Virginia Wesleyan University Greer Environmental Sciences Center
Occupying the last building location on Virginia Wesleyan University’s main quad, the new Greer Environmental Sciences Center represents the university’s commitment to environmental sustainability and its thriving cross-disciplinary sciences program. The building also serves as a new portal for students as they move across the campus, connecting them to the building’s program and natural content. Since opening, the center has transformed campus life and supported the university’s desire to broaden research opportunities for undergraduates.
The center is designed to recognize former university President William Thomas Greer Jr.’s commitment to sustainability. To that end, the LEED Gold-certified building has created an inspiring sense of place and emerged as a standard-bearer for how architecture and design can advance hands-on learning opportunities and connect students to a greater sense of purpose as active stewards of their campus.
“The jury loved how this building promotes an ethic of sustainability and creates a multitude of teaching opportunities,” noted the jury. “The atrium is a warm and intimate space with a good connection to the labs. It is integrated with the geography and promotes connection with the outdoors. This is an educational facility that promotes collaboration between students.”
“The atrium is a warm and intimate space with a good connection to the labs. It is integrated with the geography and promotes connection with the outdoors. This is an educational facility that promotes collaboration between students.”- Jury comment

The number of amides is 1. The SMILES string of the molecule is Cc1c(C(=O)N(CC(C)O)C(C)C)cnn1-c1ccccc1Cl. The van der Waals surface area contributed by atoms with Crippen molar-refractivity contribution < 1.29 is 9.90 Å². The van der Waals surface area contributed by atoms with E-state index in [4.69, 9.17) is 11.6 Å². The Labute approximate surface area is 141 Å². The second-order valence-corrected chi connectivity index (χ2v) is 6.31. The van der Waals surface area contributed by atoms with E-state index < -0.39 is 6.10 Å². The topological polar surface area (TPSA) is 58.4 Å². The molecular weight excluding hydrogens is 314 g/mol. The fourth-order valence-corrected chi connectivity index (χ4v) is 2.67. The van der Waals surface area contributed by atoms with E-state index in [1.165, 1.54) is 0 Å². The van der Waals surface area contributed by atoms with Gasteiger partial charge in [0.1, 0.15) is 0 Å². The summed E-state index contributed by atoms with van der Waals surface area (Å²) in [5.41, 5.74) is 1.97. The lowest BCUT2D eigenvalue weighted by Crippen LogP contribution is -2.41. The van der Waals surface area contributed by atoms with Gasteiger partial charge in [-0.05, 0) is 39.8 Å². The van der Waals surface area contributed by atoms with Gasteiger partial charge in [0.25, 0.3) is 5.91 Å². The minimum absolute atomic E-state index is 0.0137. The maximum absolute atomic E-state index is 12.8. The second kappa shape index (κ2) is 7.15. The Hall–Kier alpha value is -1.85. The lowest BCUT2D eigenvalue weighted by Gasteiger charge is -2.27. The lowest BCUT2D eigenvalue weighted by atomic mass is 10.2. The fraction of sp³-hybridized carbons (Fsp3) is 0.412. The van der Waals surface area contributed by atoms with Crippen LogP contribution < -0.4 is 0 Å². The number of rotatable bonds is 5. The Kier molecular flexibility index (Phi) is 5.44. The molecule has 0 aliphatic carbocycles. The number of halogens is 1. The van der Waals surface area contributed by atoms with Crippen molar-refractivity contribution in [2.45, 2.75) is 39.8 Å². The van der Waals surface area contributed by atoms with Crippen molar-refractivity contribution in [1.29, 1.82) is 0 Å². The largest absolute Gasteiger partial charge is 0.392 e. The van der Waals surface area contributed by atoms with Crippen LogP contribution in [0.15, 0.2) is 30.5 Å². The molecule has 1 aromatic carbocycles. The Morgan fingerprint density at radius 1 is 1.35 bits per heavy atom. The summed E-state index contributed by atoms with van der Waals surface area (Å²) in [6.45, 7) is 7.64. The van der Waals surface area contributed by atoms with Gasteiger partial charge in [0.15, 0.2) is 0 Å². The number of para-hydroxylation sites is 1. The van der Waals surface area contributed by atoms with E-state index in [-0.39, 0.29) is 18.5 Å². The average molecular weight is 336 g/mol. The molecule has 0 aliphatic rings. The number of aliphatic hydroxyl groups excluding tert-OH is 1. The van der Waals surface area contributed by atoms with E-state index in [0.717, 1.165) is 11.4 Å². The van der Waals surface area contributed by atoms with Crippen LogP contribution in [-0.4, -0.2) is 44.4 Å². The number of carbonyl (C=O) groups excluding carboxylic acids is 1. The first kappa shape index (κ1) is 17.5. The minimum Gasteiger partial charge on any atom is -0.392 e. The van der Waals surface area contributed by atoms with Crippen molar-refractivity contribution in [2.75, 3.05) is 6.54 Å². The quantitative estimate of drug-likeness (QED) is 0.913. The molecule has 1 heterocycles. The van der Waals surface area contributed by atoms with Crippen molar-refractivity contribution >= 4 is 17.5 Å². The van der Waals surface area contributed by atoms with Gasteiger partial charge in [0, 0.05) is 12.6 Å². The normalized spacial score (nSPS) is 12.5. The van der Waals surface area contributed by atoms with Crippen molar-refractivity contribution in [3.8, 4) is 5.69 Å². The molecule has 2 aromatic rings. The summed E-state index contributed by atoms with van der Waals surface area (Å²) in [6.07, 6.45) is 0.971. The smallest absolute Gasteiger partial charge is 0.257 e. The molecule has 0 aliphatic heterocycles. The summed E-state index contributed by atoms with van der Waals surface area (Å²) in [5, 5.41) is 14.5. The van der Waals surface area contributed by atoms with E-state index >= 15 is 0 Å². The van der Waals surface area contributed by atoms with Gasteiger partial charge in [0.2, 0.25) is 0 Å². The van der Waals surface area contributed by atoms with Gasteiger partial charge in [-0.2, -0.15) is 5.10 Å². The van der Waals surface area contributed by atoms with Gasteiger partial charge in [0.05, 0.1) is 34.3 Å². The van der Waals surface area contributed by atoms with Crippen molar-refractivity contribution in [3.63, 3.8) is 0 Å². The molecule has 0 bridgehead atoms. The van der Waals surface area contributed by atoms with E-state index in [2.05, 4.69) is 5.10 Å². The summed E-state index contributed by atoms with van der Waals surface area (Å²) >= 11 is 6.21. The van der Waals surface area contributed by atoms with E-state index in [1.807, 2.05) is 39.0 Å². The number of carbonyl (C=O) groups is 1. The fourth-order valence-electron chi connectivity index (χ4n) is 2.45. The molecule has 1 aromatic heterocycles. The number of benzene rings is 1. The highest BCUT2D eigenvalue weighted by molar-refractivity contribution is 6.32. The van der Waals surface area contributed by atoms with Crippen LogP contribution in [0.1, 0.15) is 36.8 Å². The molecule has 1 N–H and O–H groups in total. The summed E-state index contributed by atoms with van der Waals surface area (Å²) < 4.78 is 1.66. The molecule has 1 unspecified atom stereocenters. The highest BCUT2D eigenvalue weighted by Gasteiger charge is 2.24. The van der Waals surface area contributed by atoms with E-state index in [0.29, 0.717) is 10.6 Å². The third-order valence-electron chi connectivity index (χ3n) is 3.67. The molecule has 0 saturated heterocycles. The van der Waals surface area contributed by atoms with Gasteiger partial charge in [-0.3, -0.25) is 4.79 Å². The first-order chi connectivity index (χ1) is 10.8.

The building is an immersive science experience for the entire campus, not just science majors. The team stacked and centered teaching labs within the building, tying wayfinding, program adjacencies, and visual proximities to the lab experience through its fully glazed, quad-facing walls. Science is on full display for the small liberal arts community, and the orchestrated transparency between key spaces engenders greater connectivity among students and faculty. Rather than tie the labs to specific departments, they have been organized around atmosphere, biosphere, hydrosphere, and geosphere. Support spaces flank each teaching lab and support specialized investigations.
Interactive details complement the building’s transparency, animating it as a teaching tool. Educational signage throughout explains the wide range of sustainable materials and systems used to construct it, and a building dashboard provides real-time data visualizations that track the effectiveness of the center’s geothermal heat exchangers and photovoltaic panels. Sustainable features, including constructed wetlands and the center’s green roof, are made available to students studying flora and fauna.
In its celebration of place-based investigations and collaborations, the center draws students, faculty, and local research opportunities into its orbit. Building resources were developed to leverage partnerships with many environmental agencies and organizations in the Chesapeake Bay region, providing them with a platform at the university. This initiative has extended the center’s footprint and fostered a culture that fulfills the university’s mission to engage students in applied learning experiences.